The Protoevangelion: God Seeking the Lost

What is the significance of what theologians call the protoevangelion in Genesis 3:15?

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You know, the story of creation and fall is not only just foundational to our whole understanding of creation, humanity, the nature of the source of evil and so on and so forth, but it's also absolutely foundational the way we observe that God engages humanity even after the Fall. We see Adam and Eve trying to hide from God as one of their first responses, and yet our God is a God who goes seeking them. This is a theme we find throughout Scripture, of God pursuing men and women who would hide from him. Jesus said, "I came to seek and to save that which was lost." And yet, God does not only seek them out, he provides a way for them to be reconciled with himself.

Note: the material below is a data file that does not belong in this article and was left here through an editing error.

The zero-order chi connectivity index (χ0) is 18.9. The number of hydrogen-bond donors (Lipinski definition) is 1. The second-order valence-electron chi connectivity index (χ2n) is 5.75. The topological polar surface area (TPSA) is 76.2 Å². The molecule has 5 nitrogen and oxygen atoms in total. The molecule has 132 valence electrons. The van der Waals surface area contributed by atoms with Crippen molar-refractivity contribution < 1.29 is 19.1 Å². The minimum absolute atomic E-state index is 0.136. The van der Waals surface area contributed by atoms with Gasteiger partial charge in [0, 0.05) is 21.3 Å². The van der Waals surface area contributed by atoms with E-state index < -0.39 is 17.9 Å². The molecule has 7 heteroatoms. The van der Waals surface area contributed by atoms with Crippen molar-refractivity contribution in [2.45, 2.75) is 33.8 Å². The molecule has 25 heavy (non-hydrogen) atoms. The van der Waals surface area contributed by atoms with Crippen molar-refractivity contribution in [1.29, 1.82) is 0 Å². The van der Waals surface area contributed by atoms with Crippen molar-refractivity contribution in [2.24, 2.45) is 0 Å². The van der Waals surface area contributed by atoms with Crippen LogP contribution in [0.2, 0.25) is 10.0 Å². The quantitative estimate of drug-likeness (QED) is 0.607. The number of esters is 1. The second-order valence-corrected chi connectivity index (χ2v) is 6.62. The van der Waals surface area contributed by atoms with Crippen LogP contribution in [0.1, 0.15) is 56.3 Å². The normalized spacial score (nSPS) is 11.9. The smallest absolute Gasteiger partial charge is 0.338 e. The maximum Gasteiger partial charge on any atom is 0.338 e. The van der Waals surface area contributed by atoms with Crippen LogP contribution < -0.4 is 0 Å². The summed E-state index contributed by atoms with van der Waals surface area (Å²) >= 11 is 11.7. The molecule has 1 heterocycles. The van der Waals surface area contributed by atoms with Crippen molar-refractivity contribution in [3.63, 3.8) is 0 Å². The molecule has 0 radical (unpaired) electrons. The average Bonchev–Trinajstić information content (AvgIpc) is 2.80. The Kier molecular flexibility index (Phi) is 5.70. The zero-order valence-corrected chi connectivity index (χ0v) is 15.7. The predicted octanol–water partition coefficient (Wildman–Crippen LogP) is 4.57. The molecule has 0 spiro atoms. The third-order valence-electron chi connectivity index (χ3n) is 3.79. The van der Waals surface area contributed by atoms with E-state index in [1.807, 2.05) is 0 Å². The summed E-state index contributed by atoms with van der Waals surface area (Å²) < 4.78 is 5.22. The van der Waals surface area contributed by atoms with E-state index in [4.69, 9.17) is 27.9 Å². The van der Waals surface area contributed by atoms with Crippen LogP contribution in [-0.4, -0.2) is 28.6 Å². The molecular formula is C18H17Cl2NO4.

Now, immediately in the Garden there is the killing of an animal to provide clothing for them, and so there's shedding of blood, there's a redemptive element in their clothing themselves with leaves would not be adequate. But more than that, God gives a promise which is somewhat veiled. We don't know the whole story yet, but he tips his hand and he says the woman is one day going to bear a child, the seed, and that child will be wounded, but this child will one day conquer Satan who has brought the source of evil into the Garden and has led to this catastrophe.

And so, God not only goes seeking after Adam and Eve to restore relationship, but he provides that. Now, we know of course the rest of that very long story how that plays out and the promise to Abraham and that blessing to all nations would one day come, and God's vision to call our Israel as a people who'd be bearers of that seed, and yet, for the purpose of blessing the nations and then ultimately with Jesus coming to fulfill that work of redemption, conquering Satan through his work on the cross, and then ultimately through Pentecost of bringing that message then to all nations so that all who would exercise faith might become children of Abraham and be included in this people of God.

Answer by Dr. Craig Ott

Dr. Craig Ott is Professor of Mission and Intercultural Studies at Trinity Evangelical Divinity School.